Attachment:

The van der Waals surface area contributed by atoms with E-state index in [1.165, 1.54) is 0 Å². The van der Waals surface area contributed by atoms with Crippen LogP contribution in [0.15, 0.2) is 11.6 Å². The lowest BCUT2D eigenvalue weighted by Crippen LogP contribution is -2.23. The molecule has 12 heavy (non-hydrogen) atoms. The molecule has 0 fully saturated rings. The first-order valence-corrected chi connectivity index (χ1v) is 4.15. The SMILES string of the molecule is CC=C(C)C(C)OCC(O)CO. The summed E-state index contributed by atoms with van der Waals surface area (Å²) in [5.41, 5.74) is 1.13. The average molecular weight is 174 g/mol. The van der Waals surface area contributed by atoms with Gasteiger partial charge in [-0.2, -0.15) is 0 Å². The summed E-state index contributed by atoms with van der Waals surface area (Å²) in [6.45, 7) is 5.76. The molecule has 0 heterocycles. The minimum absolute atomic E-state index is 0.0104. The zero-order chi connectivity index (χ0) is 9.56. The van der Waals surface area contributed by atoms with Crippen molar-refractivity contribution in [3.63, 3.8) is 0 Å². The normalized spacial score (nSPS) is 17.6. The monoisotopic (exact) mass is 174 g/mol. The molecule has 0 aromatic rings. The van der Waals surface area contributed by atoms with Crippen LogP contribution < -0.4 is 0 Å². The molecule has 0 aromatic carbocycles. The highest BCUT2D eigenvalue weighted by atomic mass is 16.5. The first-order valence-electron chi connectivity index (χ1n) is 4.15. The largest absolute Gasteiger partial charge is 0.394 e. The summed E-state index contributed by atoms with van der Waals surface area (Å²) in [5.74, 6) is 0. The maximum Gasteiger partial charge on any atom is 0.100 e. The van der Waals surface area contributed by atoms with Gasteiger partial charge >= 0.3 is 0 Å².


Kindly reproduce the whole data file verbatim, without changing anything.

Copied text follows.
The van der Waals surface area contributed by atoms with E-state index in [1.165, 1.54) is 0 Å². The van der Waals surface area contributed by atoms with Crippen LogP contribution in [0.15, 0.2) is 11.6 Å². The lowest BCUT2D eigenvalue weighted by Crippen LogP contribution is -2.23. The molecule has 12 heavy (non-hydrogen) atoms. The molecule has 0 fully saturated rings. The first-order valence-corrected chi connectivity index (χ1v) is 4.15. The SMILES string of the molecule is CC=C(C)C(C)OCC(O)CO. The summed E-state index contributed by atoms with van der Waals surface area (Å²) in [5.41, 5.74) is 1.13. The average molecular weight is 174 g/mol. The van der Waals surface area contributed by atoms with Gasteiger partial charge in [-0.2, -0.15) is 0 Å². The summed E-state index contributed by atoms with van der Waals surface area (Å²) in [6.45, 7) is 5.76. The molecule has 0 heterocycles. The minimum absolute atomic E-state index is 0.0104. The zero-order chi connectivity index (χ0) is 9.56. The van der Waals surface area contributed by atoms with Crippen molar-refractivity contribution in [3.63, 3.8) is 0 Å². The normalized spacial score (nSPS) is 17.6. The monoisotopic (exact) mass is 174 g/mol. The molecule has 0 aromatic rings. The van der Waals surface area contributed by atoms with Crippen LogP contribution < -0.4 is 0 Å². The molecule has 0 aromatic carbocycles. The highest BCUT2D eigenvalue weighted by atomic mass is 16.5. The first-order valence-electron chi connectivity index (χ1n) is 4.15. The largest absolute Gasteiger partial charge is 0.394 e. The summed E-state index contributed by atoms with van der Waals surface area (Å²) in [5.74, 6) is 0. The maximum Gasteiger partial charge on any atom is 0.100 e. The van der Waals surface area contributed by atoms with Gasteiger partial charge >= 0.3 is 0 Å².